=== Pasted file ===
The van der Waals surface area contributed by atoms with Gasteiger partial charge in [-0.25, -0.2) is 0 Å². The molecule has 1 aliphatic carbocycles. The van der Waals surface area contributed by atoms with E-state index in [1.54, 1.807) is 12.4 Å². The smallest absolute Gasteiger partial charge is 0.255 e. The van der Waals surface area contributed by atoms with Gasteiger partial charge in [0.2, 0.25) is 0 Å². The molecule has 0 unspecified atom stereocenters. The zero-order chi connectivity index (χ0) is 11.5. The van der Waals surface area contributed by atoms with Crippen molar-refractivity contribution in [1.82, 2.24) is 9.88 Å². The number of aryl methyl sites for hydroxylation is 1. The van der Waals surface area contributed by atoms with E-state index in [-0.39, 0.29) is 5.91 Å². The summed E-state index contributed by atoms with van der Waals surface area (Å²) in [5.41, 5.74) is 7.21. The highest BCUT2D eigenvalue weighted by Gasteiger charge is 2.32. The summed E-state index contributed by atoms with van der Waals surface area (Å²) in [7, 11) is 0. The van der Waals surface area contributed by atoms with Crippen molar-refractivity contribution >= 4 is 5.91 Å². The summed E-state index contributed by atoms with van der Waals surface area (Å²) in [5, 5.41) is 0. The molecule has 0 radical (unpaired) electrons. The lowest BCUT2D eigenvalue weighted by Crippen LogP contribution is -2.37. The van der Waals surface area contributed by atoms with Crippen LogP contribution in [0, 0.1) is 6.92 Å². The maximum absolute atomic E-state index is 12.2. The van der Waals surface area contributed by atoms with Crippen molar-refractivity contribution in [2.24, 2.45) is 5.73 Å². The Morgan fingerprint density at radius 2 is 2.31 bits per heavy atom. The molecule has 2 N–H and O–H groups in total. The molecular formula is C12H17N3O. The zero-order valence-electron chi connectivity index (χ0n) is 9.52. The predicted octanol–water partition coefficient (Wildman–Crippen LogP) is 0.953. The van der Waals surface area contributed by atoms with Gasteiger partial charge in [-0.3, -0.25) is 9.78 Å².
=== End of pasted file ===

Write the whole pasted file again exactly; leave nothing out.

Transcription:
The van der Waals surface area contributed by atoms with Gasteiger partial charge in [-0.25, -0.2) is 0 Å². The molecule has 1 aliphatic carbocycles. The van der Waals surface area contributed by atoms with E-state index in [1.54, 1.807) is 12.4 Å². The smallest absolute Gasteiger partial charge is 0.255 e. The van der Waals surface area contributed by atoms with Gasteiger partial charge in [0.2, 0.25) is 0 Å². The molecule has 0 unspecified atom stereocenters. The zero-order chi connectivity index (χ0) is 11.5. The van der Waals surface area contributed by atoms with Crippen molar-refractivity contribution in [1.82, 2.24) is 9.88 Å². The number of aryl methyl sites for hydroxylation is 1. The van der Waals surface area contributed by atoms with E-state index in [-0.39, 0.29) is 5.91 Å². The summed E-state index contributed by atoms with van der Waals surface area (Å²) in [5.41, 5.74) is 7.21. The highest BCUT2D eigenvalue weighted by Gasteiger charge is 2.32. The summed E-state index contributed by atoms with van der Waals surface area (Å²) in [7, 11) is 0. The van der Waals surface area contributed by atoms with Crippen molar-refractivity contribution >= 4 is 5.91 Å². The summed E-state index contributed by atoms with van der Waals surface area (Å²) in [5, 5.41) is 0. The molecule has 0 radical (unpaired) electrons. The lowest BCUT2D eigenvalue weighted by Crippen LogP contribution is -2.37. The van der Waals surface area contributed by atoms with Crippen LogP contribution in [0, 0.1) is 6.92 Å². The maximum absolute atomic E-state index is 12.2. The van der Waals surface area contributed by atoms with Crippen molar-refractivity contribution in [2.24, 2.45) is 5.73 Å². The Morgan fingerprint density at radius 2 is 2.31 bits per heavy atom. The molecule has 2 N–H and O–H groups in total. The molecular formula is C12H17N3O. The zero-order valence-electron chi connectivity index (χ0n) is 9.52. The predicted octanol–water partition coefficient (Wildman–Crippen LogP) is 0.953. The van der Waals surface area contributed by atoms with Gasteiger partial charge in [-0.3, -0.25) is 9.78 Å².